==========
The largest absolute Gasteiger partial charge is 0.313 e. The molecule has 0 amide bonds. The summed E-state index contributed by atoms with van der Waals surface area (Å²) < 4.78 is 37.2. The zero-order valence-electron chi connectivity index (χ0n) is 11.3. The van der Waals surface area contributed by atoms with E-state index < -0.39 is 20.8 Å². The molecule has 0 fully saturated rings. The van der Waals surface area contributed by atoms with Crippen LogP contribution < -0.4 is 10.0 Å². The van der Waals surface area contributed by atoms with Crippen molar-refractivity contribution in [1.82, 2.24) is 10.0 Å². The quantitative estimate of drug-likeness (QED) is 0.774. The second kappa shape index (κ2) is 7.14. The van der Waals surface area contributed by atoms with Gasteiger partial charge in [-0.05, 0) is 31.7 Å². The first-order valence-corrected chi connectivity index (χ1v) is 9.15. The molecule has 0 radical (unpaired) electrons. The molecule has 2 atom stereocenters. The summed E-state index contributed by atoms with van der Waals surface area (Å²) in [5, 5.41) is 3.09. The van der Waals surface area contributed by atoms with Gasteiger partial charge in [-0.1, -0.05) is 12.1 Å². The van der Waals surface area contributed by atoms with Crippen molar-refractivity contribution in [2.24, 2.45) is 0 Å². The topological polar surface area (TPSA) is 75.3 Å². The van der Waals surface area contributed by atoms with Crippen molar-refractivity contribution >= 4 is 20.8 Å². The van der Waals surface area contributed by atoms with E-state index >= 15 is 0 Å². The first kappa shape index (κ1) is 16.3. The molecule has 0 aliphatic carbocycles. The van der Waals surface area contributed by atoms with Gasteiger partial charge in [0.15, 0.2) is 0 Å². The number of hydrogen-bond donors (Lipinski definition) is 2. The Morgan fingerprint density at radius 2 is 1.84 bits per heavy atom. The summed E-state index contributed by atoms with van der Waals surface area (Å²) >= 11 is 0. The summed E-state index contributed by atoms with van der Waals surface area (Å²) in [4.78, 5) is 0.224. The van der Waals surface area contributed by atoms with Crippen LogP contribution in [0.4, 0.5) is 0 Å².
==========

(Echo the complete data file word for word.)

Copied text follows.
The largest absolute Gasteiger partial charge is 0.313 e. The molecule has 0 amide bonds. The summed E-state index contributed by atoms with van der Waals surface area (Å²) < 4.78 is 37.2. The zero-order valence-electron chi connectivity index (χ0n) is 11.3. The van der Waals surface area contributed by atoms with E-state index < -0.39 is 20.8 Å². The molecule has 0 fully saturated rings. The van der Waals surface area contributed by atoms with Crippen LogP contribution < -0.4 is 10.0 Å². The van der Waals surface area contributed by atoms with Crippen molar-refractivity contribution in [1.82, 2.24) is 10.0 Å². The quantitative estimate of drug-likeness (QED) is 0.774. The second kappa shape index (κ2) is 7.14. The van der Waals surface area contributed by atoms with Gasteiger partial charge in [-0.05, 0) is 31.7 Å². The first-order valence-corrected chi connectivity index (χ1v) is 9.15. The molecule has 0 radical (unpaired) electrons. The molecule has 2 atom stereocenters. The summed E-state index contributed by atoms with van der Waals surface area (Å²) in [5, 5.41) is 3.09. The van der Waals surface area contributed by atoms with Gasteiger partial charge in [-0.1, -0.05) is 12.1 Å². The van der Waals surface area contributed by atoms with Crippen molar-refractivity contribution in [2.24, 2.45) is 0 Å². The topological polar surface area (TPSA) is 75.3 Å². The van der Waals surface area contributed by atoms with Crippen molar-refractivity contribution >= 4 is 20.8 Å². The van der Waals surface area contributed by atoms with E-state index >= 15 is 0 Å². The first kappa shape index (κ1) is 16.3. The molecule has 0 aliphatic carbocycles. The van der Waals surface area contributed by atoms with Gasteiger partial charge in [0.15, 0.2) is 0 Å². The number of hydrogen-bond donors (Lipinski definition) is 2. The Morgan fingerprint density at radius 2 is 1.84 bits per heavy atom. The summed E-state index contributed by atoms with van der Waals surface area (Å²) >= 11 is 0. The summed E-state index contributed by atoms with van der Waals surface area (Å²) in [4.78, 5) is 0.224. The van der Waals surface area contributed by atoms with Crippen LogP contribution in [0.4, 0.5) is 0 Å².